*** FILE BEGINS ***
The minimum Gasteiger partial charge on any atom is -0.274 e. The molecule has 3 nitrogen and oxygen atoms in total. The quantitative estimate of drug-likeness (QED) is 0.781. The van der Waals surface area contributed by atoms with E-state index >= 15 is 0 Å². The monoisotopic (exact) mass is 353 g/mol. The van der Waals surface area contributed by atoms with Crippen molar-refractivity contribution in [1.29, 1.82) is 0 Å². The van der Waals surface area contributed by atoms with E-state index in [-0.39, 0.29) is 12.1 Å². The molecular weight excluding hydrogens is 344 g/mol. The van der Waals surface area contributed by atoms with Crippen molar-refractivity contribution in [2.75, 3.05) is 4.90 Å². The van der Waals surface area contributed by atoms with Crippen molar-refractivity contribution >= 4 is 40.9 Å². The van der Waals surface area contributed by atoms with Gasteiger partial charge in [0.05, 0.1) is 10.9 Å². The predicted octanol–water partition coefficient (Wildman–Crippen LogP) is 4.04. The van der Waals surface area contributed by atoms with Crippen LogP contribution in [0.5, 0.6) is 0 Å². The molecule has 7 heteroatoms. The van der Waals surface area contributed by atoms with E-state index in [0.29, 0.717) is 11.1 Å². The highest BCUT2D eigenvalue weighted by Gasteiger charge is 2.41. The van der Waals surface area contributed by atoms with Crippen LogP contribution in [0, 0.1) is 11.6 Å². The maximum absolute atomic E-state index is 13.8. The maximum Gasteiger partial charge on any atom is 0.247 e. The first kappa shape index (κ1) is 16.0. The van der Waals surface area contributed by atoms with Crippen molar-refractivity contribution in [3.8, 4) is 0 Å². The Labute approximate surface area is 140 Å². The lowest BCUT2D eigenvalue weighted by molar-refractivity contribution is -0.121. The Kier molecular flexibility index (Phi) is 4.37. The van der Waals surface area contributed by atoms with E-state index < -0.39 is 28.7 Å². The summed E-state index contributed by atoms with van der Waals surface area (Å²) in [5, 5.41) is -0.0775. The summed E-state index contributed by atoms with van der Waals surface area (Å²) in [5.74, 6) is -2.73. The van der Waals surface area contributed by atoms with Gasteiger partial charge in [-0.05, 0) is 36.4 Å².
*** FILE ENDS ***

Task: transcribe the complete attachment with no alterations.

The minimum Gasteiger partial charge on any atom is -0.274 e. The molecule has 3 nitrogen and oxygen atoms in total. The quantitative estimate of drug-likeness (QED) is 0.781. The van der Waals surface area contributed by atoms with E-state index >= 15 is 0 Å². The monoisotopic (exact) mass is 353 g/mol. The van der Waals surface area contributed by atoms with Crippen molar-refractivity contribution in [1.29, 1.82) is 0 Å². The van der Waals surface area contributed by atoms with E-state index in [-0.39, 0.29) is 12.1 Å². The molecular weight excluding hydrogens is 344 g/mol. The van der Waals surface area contributed by atoms with Crippen molar-refractivity contribution in [2.75, 3.05) is 4.90 Å². The van der Waals surface area contributed by atoms with Crippen molar-refractivity contribution >= 4 is 40.9 Å². The van der Waals surface area contributed by atoms with Gasteiger partial charge in [0.05, 0.1) is 10.9 Å². The predicted octanol–water partition coefficient (Wildman–Crippen LogP) is 4.04. The van der Waals surface area contributed by atoms with Crippen LogP contribution in [0.5, 0.6) is 0 Å². The molecule has 7 heteroatoms. The van der Waals surface area contributed by atoms with E-state index in [0.29, 0.717) is 11.1 Å². The highest BCUT2D eigenvalue weighted by Gasteiger charge is 2.41. The van der Waals surface area contributed by atoms with Crippen LogP contribution in [0, 0.1) is 11.6 Å². The maximum absolute atomic E-state index is 13.8. The maximum Gasteiger partial charge on any atom is 0.247 e. The first kappa shape index (κ1) is 16.0. The van der Waals surface area contributed by atoms with Crippen molar-refractivity contribution in [3.8, 4) is 0 Å². The Labute approximate surface area is 140 Å². The lowest BCUT2D eigenvalue weighted by molar-refractivity contribution is -0.121. The Kier molecular flexibility index (Phi) is 4.37. The van der Waals surface area contributed by atoms with E-state index < -0.39 is 28.7 Å². The summed E-state index contributed by atoms with van der Waals surface area (Å²) in [5, 5.41) is -0.0775. The summed E-state index contributed by atoms with van der Waals surface area (Å²) in [5.74, 6) is -2.73. The van der Waals surface area contributed by atoms with Gasteiger partial charge in [-0.05, 0) is 36.4 Å².